In 2001, 114 actively practising Jews lived in Sunderland, but the number has since fallen. Sonia and Charles Slater are two of the remaining Jewish worshippers in the Sunderland area.
Charles, who was once the leader of Sunderland Council for almost two decades, talks about the congregation’s demise:
“Many of our congregation left to study in places like Manchester, London or Leeds and stayed there.
“It was probably the active all-round Jewish community that kept them there.”
In the 1960s, the Jewish community was large and thriving, but as Charles puts it: “The rest of us left here [in Sunderland] are simply dying.”
Since the Ryhope Road Synagogue closed in March 2006, there isn’t a place for the remaining Jews to worship, except in their own homes.
There are synagogues and religious colleges in Gateshead and Newcastle, but that doesn’t help.
“We can’t travel to anywhere else to worship as we’re not allowed to travel by car on the Shabbat so we pray on our own.
“We keep in regular contact with the elderly in our community to ensure no-one is left isolated,” Charles says.
The Ryhope Road Synagogue is a privately owned, listed building which was purpose-built as a synagogue.
Charles can not see what the building could be used for other than a synagogue, but as the future is looking bleak for the congregation, little use can be had with it.
Once growing, now fading
It’s now 250 years since the first Jewish person was recorded in Sunderland history. Over the years, merchants and their families moved to the area from other parts of the UK and some came from Europe, often as a side-effect of the coal industry.
Coal was exported to the Eastern Baltic and instead of the vessels returning empty, Polish Jews paid for their transport to Sunderland.
In the late 18th Century, a Rabbi was brought over from Holland and the community, mainly concentrated in the East End and later Ashbrooke, grew steadily.
Over the years, the Jewish community opened an old people’s home, a primary school and other institutions relating to the faith – these have all now closed or moved to places like Gateshead and Newcastle.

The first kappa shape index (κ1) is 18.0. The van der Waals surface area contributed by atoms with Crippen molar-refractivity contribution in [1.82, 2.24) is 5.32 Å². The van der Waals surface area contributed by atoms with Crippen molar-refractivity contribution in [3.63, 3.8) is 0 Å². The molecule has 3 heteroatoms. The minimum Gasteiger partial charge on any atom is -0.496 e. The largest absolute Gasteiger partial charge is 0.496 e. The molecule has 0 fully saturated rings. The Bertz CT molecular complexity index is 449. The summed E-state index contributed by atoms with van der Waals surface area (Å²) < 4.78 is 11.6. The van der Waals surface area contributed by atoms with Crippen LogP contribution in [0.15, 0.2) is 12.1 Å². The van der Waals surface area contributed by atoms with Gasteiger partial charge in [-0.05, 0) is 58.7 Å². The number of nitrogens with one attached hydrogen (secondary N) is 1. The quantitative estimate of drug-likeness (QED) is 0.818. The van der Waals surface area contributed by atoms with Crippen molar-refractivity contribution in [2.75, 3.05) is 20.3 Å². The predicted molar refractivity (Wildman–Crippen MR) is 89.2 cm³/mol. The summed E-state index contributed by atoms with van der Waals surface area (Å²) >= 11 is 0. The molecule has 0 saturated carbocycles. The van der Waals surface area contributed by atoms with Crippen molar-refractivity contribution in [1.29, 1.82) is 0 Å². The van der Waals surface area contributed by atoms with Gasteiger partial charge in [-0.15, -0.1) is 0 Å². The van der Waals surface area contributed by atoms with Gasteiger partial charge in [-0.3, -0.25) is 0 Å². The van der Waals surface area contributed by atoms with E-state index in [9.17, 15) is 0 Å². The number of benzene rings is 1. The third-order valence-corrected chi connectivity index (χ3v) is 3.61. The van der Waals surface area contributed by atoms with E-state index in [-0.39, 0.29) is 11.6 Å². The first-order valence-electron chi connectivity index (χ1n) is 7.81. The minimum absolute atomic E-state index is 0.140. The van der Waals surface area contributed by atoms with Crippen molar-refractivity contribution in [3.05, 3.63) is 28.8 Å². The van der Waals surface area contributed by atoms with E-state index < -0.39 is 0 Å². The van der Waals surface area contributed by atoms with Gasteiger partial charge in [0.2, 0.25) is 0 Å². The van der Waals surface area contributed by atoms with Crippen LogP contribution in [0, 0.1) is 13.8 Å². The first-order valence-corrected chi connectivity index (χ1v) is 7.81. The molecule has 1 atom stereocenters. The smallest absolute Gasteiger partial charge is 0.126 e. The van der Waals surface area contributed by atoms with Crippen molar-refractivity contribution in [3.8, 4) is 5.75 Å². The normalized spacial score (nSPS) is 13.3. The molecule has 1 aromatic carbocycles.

All this has contributed to the decline of the Jewish congregation in Sunderland. As Charles Slater puts it:
“The congregation has just faded away, and now it’s about to drop over the edge.”
Talking at heritage open days
As part of the Sunderland Council’s Heritage open days, Charles and Sonia Slater were invited to talk about the Jewish heritage in Sunderland.
“Previously, on Open Days, we showed people round the Synagogue, but since that is closed now we can’t do that. Instead we’re giving talks about the Jewish community and its history in Sunderland.”
Charles opens the talk with a run-through of how his great-grandfather came to Sunderland from Lithuania in 1860s. The family integrated into the Jewish community in Sunderland and learned the language and took part in Sunderland’s economic successes.
They took part in classes to learn how to speak like the people they were living with – something that Charles sees as one of the most important stepping stones in integrating.
The Sunderland Hebrew Congregation on Moor Street, founded in 1821, became a place for the immigrants and new arrivals in Sunderland to meet and pray together. This was the foundation of the purpose-built Ryhope Road Synagogue, which opened in 1928.
The social side
As the Synagogue became a centre of prayer and worship, it was also the centre of where the congregation met for the social events.
Sonia begins to talk about the 8th Sunderland Jewish Girl Guides and their part in the war-time parades. Many in the audience remember them well and murmur in unison when Sonia talks about the end of year pageant in Barnes Park.
One vivid memory Sonia recalls is of the girls who came on the Kinder transports in 1937-38. The 27 girls from Europe stayed in a hostel run by the Jewish community.
As they arrived, the rabbi said to them “One day you will be re-united with your parents – not one of them had any parents to be re-united with at the end of the war,” Sonia tells the audience.
The Synagogue also housed the Sunderland Jewish Literary Society, called “the Lit”, which didn’t have the members sitting around reading or studying all the time – it was all dances and Sunday evening meeting in the communal hall in the Synagogue.
“But you had to be 16 to join, if you tried to sneak in you were thrown out!”
Sonia goes on to talk about the various institutions that the Jewish community founded or took part in, which was part of the very strong communal feeling within the Jewish congregation.
But as people left Sunderland to study and their parents after some years joined them, the number of volunteers and participants in these institutions and club diminished.
For Sonia, it means that even though she has lost the vibrant Jewish community in Sunderland, she can still travel to places like London and Newcastle to take part, but she also feels grateful that both she and Charles have had an active non-Jewish social life in Sunderland.